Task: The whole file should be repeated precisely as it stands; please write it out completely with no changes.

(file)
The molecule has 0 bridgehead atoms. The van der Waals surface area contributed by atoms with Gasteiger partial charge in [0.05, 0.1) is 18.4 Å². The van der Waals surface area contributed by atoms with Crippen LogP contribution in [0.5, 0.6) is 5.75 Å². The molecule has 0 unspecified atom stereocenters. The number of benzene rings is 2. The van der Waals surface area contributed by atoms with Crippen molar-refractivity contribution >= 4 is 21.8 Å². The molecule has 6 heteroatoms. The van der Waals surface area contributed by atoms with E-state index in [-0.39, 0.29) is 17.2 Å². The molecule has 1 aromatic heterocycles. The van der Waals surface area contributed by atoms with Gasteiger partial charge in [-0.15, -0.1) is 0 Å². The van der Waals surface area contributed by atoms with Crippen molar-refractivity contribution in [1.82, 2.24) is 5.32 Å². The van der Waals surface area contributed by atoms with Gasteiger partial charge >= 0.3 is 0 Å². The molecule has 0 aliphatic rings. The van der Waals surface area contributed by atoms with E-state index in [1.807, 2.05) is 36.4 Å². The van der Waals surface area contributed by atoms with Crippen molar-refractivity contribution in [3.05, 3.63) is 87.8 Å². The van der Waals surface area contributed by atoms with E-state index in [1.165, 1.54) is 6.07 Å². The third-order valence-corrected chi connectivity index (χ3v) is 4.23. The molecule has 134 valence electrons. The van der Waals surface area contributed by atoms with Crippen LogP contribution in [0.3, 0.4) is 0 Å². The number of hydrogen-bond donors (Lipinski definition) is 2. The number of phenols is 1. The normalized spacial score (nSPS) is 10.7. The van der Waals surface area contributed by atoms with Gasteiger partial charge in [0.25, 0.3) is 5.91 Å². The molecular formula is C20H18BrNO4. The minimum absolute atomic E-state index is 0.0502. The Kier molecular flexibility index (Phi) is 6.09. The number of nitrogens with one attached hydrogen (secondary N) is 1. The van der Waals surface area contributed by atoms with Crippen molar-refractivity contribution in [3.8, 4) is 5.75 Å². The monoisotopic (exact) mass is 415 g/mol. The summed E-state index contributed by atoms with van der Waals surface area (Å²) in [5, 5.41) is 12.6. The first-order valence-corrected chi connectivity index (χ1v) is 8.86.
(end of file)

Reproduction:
The molecule has 0 bridgehead atoms. The van der Waals surface area contributed by atoms with Gasteiger partial charge in [0.05, 0.1) is 18.4 Å². The van der Waals surface area contributed by atoms with Crippen LogP contribution in [0.5, 0.6) is 5.75 Å². The molecule has 0 unspecified atom stereocenters. The number of benzene rings is 2. The van der Waals surface area contributed by atoms with Crippen molar-refractivity contribution >= 4 is 21.8 Å². The molecule has 6 heteroatoms. The van der Waals surface area contributed by atoms with E-state index in [-0.39, 0.29) is 17.2 Å². The molecule has 1 aromatic heterocycles. The van der Waals surface area contributed by atoms with Gasteiger partial charge in [-0.15, -0.1) is 0 Å². The van der Waals surface area contributed by atoms with Crippen molar-refractivity contribution in [1.82, 2.24) is 5.32 Å². The van der Waals surface area contributed by atoms with Gasteiger partial charge >= 0.3 is 0 Å². The molecule has 0 aliphatic rings. The van der Waals surface area contributed by atoms with E-state index in [1.807, 2.05) is 36.4 Å². The van der Waals surface area contributed by atoms with Crippen molar-refractivity contribution in [3.05, 3.63) is 87.8 Å². The van der Waals surface area contributed by atoms with E-state index in [1.165, 1.54) is 6.07 Å². The third-order valence-corrected chi connectivity index (χ3v) is 4.23. The molecule has 134 valence electrons. The van der Waals surface area contributed by atoms with Crippen LogP contribution in [0.3, 0.4) is 0 Å². The number of hydrogen-bond donors (Lipinski definition) is 2. The number of phenols is 1. The normalized spacial score (nSPS) is 10.7. The van der Waals surface area contributed by atoms with Gasteiger partial charge in [0.25, 0.3) is 5.91 Å². The molecular formula is C20H18BrNO4. The minimum absolute atomic E-state index is 0.0502. The Kier molecular flexibility index (Phi) is 6.09. The number of nitrogens with one attached hydrogen (secondary N) is 1. The van der Waals surface area contributed by atoms with Crippen molar-refractivity contribution in [3.8, 4) is 5.75 Å². The monoisotopic (exact) mass is 415 g/mol. The summed E-state index contributed by atoms with van der Waals surface area (Å²) in [5, 5.41) is 12.6. The first-order valence-corrected chi connectivity index (χ1v) is 8.86.